The Golden Ratio


The Lorentz transformation (if x = ct) is the same the golden ratio: .

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Jozsef, C. (2016) The Golden Ratio. Journal of Modern Physics, 7, 1944-1948. doi: 10.4236/jmp.2016.714171.

1. Introduction

So, the aim of this work is to derive the golden ratio connected to Lorentz trans- formation. Usually the golden ratio is derived from the a rectangle [1] but book [2] derives the golden ratio from a right-angled triangle. This makes possible to connect Lorentz transformation with the golden ratio. The Lorentz factor formula can be the easiest explained from the right-angled triangle. The formula is in fact the formula of one of the right-angled triangle side:


It can be seen from this formula also that “c” is the hypotenuse of the right-angled triangle. At the same time “” is one criterion of Lorentz factor formula as well. That means, that the hypotenuse of the right-angled triangle is “c”, the other sides is “v” and. This allows that from so defined right-angled triangle to explain the formula of Lorentz transformation too and the golden ratio formula as well. For the derivation of the equations high school mathematics is used. That’s the reason why the equations are more transparent and easier to understand because they are simply.

2. We Introduce First the (t'/t) Formula

The derivation of Lorentz transformation can be found at the end of the book marked by [3] in the Appendix I. The derivation of Lorentz transformation equations starts from the fact that we measure two light-rays move face each other, in a standing and in a moving coordinate system. So the travelled distance of the light-ray in the standing coordinate system is. Naturally in the movable coordinate system the travelled distance of the light-ray is. Here it can be seen that Lorentz’s starting point were a few assumptions, (see [3] Appendix I) and from these simple assumptions got the formula named after him. After that Einstein substituted in the Lorentz trans- formation equation, the equation of. This derivation can be found in the book marked number [3] on the page 32. Now I show this derivation.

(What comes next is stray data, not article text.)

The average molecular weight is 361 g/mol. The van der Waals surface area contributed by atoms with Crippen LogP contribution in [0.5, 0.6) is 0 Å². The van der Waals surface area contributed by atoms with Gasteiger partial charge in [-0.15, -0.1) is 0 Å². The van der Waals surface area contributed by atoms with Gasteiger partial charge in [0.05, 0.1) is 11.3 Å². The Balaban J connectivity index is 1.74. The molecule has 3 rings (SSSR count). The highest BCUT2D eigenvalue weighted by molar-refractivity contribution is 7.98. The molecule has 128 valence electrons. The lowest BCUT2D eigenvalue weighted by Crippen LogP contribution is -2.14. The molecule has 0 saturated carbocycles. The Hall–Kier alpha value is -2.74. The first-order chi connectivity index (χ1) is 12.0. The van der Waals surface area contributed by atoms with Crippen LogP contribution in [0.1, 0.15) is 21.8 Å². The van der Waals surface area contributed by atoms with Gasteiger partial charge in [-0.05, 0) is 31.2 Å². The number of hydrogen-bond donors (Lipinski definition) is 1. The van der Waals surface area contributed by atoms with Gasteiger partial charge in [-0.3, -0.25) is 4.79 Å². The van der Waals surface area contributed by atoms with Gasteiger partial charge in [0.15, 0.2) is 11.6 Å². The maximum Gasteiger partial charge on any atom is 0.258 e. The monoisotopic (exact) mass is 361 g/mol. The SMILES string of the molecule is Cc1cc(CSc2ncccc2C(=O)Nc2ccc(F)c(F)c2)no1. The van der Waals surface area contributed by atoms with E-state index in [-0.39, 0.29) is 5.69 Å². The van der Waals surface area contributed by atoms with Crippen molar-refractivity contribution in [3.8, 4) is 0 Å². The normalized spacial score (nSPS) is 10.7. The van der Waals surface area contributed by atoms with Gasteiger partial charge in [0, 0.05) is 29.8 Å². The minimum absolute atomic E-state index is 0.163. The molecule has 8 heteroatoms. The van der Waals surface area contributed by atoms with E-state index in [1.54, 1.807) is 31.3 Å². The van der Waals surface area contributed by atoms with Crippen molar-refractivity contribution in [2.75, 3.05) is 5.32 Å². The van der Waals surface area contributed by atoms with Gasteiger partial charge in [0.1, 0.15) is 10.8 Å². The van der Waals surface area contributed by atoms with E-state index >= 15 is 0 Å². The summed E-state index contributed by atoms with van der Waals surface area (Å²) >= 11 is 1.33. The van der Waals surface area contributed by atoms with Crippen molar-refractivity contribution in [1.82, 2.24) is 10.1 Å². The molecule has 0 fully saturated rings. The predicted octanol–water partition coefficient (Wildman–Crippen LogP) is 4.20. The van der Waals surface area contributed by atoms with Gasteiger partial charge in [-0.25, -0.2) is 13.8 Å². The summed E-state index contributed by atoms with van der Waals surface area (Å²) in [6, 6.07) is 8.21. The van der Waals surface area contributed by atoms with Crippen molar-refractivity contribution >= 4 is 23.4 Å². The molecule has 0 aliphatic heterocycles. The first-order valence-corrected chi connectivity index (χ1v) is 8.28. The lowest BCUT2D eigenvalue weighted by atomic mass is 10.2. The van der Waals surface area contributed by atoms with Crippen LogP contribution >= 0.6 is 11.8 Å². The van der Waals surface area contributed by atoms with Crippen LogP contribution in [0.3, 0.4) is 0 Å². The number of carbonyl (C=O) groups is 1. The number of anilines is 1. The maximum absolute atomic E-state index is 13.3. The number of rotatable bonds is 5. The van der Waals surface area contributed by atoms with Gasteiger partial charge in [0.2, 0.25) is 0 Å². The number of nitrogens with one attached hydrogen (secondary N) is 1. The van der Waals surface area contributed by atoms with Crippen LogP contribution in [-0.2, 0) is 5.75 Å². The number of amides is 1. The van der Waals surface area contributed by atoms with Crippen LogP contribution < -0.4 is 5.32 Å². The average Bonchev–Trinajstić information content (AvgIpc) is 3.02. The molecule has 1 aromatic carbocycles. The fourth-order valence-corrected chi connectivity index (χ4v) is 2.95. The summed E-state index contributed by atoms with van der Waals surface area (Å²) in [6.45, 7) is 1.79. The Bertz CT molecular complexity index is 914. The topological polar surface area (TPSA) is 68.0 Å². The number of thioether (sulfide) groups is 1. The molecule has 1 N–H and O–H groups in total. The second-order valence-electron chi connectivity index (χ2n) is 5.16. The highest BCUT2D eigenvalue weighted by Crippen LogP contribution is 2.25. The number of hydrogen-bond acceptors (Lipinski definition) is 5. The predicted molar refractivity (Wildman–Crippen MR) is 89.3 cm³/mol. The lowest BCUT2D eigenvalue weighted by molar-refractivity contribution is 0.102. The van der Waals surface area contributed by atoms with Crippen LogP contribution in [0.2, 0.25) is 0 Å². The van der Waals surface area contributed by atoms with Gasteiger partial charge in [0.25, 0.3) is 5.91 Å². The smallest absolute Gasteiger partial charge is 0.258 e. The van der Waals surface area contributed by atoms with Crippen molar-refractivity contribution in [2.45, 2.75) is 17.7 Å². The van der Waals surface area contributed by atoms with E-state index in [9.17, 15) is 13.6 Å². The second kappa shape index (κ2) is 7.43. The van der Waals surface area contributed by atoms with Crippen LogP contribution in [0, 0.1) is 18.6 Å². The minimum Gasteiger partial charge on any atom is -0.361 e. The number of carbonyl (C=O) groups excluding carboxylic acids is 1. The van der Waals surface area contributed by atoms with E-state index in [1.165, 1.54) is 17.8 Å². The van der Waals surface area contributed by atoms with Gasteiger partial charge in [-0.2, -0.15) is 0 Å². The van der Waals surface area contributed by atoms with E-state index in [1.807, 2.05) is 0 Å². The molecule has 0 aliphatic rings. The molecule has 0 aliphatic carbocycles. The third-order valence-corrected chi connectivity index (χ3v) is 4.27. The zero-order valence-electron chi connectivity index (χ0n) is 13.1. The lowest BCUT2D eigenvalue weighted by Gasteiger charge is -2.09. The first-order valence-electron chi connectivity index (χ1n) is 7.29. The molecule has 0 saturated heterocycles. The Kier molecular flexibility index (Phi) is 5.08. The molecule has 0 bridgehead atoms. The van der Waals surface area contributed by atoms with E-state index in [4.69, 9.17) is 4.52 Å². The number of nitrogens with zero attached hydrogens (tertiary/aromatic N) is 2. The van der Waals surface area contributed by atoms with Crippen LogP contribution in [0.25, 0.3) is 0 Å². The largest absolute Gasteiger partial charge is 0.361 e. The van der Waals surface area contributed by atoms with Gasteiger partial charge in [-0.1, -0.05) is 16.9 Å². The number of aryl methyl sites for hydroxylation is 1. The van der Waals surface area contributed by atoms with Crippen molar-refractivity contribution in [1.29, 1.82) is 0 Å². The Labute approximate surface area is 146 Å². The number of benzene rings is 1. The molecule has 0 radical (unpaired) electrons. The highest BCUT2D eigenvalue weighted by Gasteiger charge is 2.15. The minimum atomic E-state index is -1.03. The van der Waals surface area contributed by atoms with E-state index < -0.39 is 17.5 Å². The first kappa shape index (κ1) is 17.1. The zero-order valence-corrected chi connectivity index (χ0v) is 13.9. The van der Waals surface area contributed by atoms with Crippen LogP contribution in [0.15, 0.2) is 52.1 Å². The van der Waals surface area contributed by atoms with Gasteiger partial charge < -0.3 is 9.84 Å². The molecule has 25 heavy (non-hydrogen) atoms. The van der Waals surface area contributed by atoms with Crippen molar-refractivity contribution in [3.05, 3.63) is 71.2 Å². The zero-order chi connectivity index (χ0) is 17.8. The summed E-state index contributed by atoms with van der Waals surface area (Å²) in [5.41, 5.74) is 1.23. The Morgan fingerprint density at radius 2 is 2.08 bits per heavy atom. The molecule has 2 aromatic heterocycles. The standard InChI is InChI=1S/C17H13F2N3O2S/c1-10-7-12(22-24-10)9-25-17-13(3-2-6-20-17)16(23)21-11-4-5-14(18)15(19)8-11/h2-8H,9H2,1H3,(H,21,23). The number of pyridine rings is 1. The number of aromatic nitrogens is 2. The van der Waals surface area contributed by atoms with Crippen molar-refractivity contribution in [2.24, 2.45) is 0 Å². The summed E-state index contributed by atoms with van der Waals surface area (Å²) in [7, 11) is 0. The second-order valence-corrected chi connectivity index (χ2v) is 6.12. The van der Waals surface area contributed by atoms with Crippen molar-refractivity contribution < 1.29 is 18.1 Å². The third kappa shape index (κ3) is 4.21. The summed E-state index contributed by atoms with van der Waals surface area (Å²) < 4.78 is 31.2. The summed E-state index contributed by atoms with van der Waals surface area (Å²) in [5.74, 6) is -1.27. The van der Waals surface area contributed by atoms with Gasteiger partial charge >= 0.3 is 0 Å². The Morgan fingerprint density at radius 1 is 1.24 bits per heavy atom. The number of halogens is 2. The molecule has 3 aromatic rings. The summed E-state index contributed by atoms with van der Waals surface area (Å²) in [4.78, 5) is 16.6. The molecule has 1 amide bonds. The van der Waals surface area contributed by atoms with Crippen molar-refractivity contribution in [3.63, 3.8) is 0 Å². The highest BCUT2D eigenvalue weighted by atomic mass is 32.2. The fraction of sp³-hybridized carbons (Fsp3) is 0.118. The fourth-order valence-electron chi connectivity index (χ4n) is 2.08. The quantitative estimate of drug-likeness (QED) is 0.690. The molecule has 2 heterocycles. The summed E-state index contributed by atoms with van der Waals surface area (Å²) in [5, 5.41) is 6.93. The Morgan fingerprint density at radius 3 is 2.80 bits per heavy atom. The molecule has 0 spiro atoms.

2) So, and:

3) Equation (t'/t):

We are going to prove that the equation 3) is the golden ratio.

2.1. Now We Derive the Other Form of the Equation (3)

Before we start with the derivation of the golden ratio, we transform the Equation (3).

4) In further derivation we shall use the following equations from the Appendix I of the book [3] :

5) In further derivation we shall use the following equations from the [4] :

(See the Figure 1).

6) From the [4] we take also the following equations:

7) We shall transform the Equation (3) and take the Equation (4) and Equation(5) and Equation (6) into account:

8) So:

The Equation (8) can be found in [5] .

Figure 1. The Equation (8).

2.2. Derivation of the Golden Ratio

We mentioned in the introduction, the formula of golden ratio, we are going to derive it from a right-angled triangle [2] . (Note: Figure 2 can be found in [2] ).

9) See Figure 2:

10) The golden ratio:

11) See Equation (9):

12) Now we transform the Equation (10) so that it should be equal with Equation (8).We will take into account that:

13) Of course, the Equation (12) is identical with Equation (8):

Figure 2. In the book [2] the golden ratio = OE/OA, and.

3. Conclusion

It can be seen in the Equation (13) that equation can be expressed in more ways. But every equation is the equation of golden ratio. Naturally the golden ratio appears only then if

14) The Equation (13):

15) So:

4. Discussion

16) The Hardy equation [6] , and the Equation (13):

17) But still it is interesting the Equation (11) trivial solution:

Conflicts of Interest

The authors declare no conflicts of interest.


[1] Golden Ratio.
[2] Bronstejn I.N. and Szemengyajev, K.A. (1982) Matematikai zsebkonyv. Translate: Mathematical Pocketbook. Muszaki konyvkiado, Budapest.
[3] Einstein, A. (1921) Relativity: The Special and the General Theory. METHUEN and CO. LTD., London.
[5] Trasformazione di Lorentz.
[6] El Naschie, M. (2016) Journal of Modern Physics, 7, 1420-1428.

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